The documentary No Ordinary Man is not just a biography of Billy Tipton, but also a critical lens on how culture has depicted trans men.
With his latest novel Yellow Earth, Sayles showcases his knack for capturing the character of a region and the real-life ramifications of political and social issues.
MoMA’s screening series “Now We Think as We Fuck”: Queer Liberation to Activism argues for the inclusion of less respectable films in the queer canon.
Lou Sullivan’s diaries, spanning 1961 to 1991, might be one of the most valuable affirmations one can read on the trans masculine experience to date.
A Bread Factory focuses on a town’s struggle to keep its sense of identity, and the importance of capital as much as art.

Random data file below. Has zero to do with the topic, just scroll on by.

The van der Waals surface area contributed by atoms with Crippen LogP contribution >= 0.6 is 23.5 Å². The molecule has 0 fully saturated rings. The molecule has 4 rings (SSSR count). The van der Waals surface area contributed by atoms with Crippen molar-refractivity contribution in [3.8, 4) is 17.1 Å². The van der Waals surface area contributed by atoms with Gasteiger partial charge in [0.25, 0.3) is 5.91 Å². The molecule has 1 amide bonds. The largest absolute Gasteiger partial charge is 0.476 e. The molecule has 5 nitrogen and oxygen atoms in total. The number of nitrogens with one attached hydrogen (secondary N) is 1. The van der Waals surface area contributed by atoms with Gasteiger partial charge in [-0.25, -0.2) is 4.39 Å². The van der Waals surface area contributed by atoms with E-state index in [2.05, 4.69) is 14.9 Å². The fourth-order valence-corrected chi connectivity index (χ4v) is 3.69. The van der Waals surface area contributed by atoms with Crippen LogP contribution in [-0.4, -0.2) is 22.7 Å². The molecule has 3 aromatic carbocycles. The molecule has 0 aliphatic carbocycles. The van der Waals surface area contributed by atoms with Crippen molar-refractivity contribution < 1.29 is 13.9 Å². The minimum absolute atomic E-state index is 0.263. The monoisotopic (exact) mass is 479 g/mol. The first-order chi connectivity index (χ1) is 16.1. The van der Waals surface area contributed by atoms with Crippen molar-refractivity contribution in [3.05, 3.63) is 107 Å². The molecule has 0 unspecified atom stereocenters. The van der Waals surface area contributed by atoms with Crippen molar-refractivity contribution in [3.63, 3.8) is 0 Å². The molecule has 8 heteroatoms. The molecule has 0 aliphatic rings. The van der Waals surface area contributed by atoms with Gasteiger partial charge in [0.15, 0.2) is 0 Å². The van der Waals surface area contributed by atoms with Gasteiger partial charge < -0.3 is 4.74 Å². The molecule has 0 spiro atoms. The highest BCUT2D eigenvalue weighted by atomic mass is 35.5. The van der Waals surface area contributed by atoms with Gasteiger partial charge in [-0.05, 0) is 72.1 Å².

Jacqueline Audry’s powerfully complex film set in a 19th-century French boarding school for girl resonates even today, and it just got a new restoration.
Two new documentaries, The Gospel of Eureka and Gay Chorus Deep South, explore Southern queerness and faith in drastically different ways.
The documentary Bisbee ’17 deconstructs how we perform our idea of the past as it resurrects an unsavory episode in labor history.
1991’s The Hours and Times, recently restored and now available to stream, is part of a tradition of queer films recontextualizing what we think we know about history.
The landmark queer documentaries The Queen and Paris is Burning have been restored and are back in theaters.
The miniseries adaptation of Joseph Heller’s 1961 novel fails to capture the novel’s wit while thriving in its darkest moments.